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If you’ve been reading this blog for awhile, you know I A) don’t sew; B) am no stranger to iron-on fusion tape; and C) don’t wash my hair too frequently. C has nothing to do with this post, but you have to have an A, B and C when making a point.

Throw pillows are to a room what earrings are to an outfit…necessary and the perfect accessory. Babygirl’s Bed and Art Center were crying out for pillows, and I wasn’t about to let my inability to sew get in the way!

I really stumbled through this project, and the outcome isn’t perfect, by any means. But I’ll explain the process as best I can, and hopefully you’ll learn from my mistakes. And mistake Numero 1 was thinking that even though I’d never made pillows, I could make them with piping?!!? I do love the look, but it just made this basic project a pain-in-the-ass more intricate.

I’ll let the pictures tell the story, and insert my tidbits as we go (TWSS). The ‘Steam-A-Seam’ is great because it has a tacky surface that temporarily adheres to the fabric before you iron it permanently in place. So you don’t have to worry about the hem tape moving around while aligning fabric and applying the iron.

It’s not necessary to buy pre-packaged pillow forms ($$). I found this lumbar in the clearance aisle for $3. The backside has some pretty attractive stars and stripes, but as long as your fabric hides the design, it doesn’t matter.

Just like with sewing (or so I’ve been told), you make the pillows inside out.

This step was so much easier with the double-stick since I was able to position the trim perfectly straight before ironing it down. Just be sure the ‘tube’ of the piping lays outside of the fusion tape (you don’t want it ironed down or flattened).

Repeat this step on 3 sides and allow the fabric and tape plenty of time to cool and set. Then carefully turn right-side out and insert the pillow form.

Yeah, so turns out the piping is quite tricky on the corners! Here I tried again on some smaller square forms (toss pillows found at Ikea for $2 each). I also decided to mix up the fabrics.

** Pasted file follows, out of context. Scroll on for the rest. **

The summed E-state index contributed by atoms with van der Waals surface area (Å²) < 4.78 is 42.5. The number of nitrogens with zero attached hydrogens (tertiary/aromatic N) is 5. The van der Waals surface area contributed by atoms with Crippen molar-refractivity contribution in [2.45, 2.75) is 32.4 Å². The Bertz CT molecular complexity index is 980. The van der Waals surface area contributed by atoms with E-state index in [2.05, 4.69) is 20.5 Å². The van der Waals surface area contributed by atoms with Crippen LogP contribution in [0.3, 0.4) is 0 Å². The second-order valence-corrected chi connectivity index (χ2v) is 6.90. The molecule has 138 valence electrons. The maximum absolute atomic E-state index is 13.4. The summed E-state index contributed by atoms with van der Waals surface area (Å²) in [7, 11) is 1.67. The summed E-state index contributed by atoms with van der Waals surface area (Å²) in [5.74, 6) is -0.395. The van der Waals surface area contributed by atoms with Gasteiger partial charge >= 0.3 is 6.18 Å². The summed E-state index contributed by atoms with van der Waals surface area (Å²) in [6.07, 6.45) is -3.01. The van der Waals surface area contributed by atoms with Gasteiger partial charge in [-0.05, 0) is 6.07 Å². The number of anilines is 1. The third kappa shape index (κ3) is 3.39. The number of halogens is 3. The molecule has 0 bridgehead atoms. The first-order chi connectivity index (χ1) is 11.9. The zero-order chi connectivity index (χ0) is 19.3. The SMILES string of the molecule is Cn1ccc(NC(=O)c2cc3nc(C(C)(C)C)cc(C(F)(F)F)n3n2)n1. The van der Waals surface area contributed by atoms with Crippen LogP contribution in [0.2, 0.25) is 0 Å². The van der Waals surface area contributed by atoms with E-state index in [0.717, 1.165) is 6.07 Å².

Here’s my mistake regarding the piping and corners. If you simply meet the two points, once you turn the pillow right-side-out, the corner piping will poke out with two exposed ends.

I found 2 ways that work….you either keep the piping a single piece for the entire circumference of the pillow (which requires you to round it at the corners, and tricky to do with a large iron); or you overlap the pieces of piping in an X pattern at each corner. I went with the second option (but of course didn’t get a pic of it…I was too annoyed to remember my camera at this point.)

Same steps apply as the other pillow:

Once you turn the pillows right-side out, you have to contend with the opening. Just fold the fabric in, iron a good crease and iron a piece of fusion tape between them. By this point I was so over the piping and corner situation, that I decided to skip it on this one side. I rationalized that it would always be the end facing down, and therefore the piping would go unnoticed.

Wow, I’m putting a negative spin on these. It really was very basic, and I have 5 new throw pillows as a result!

In the end, the piping wasn’t necessary, but sure does look cute!

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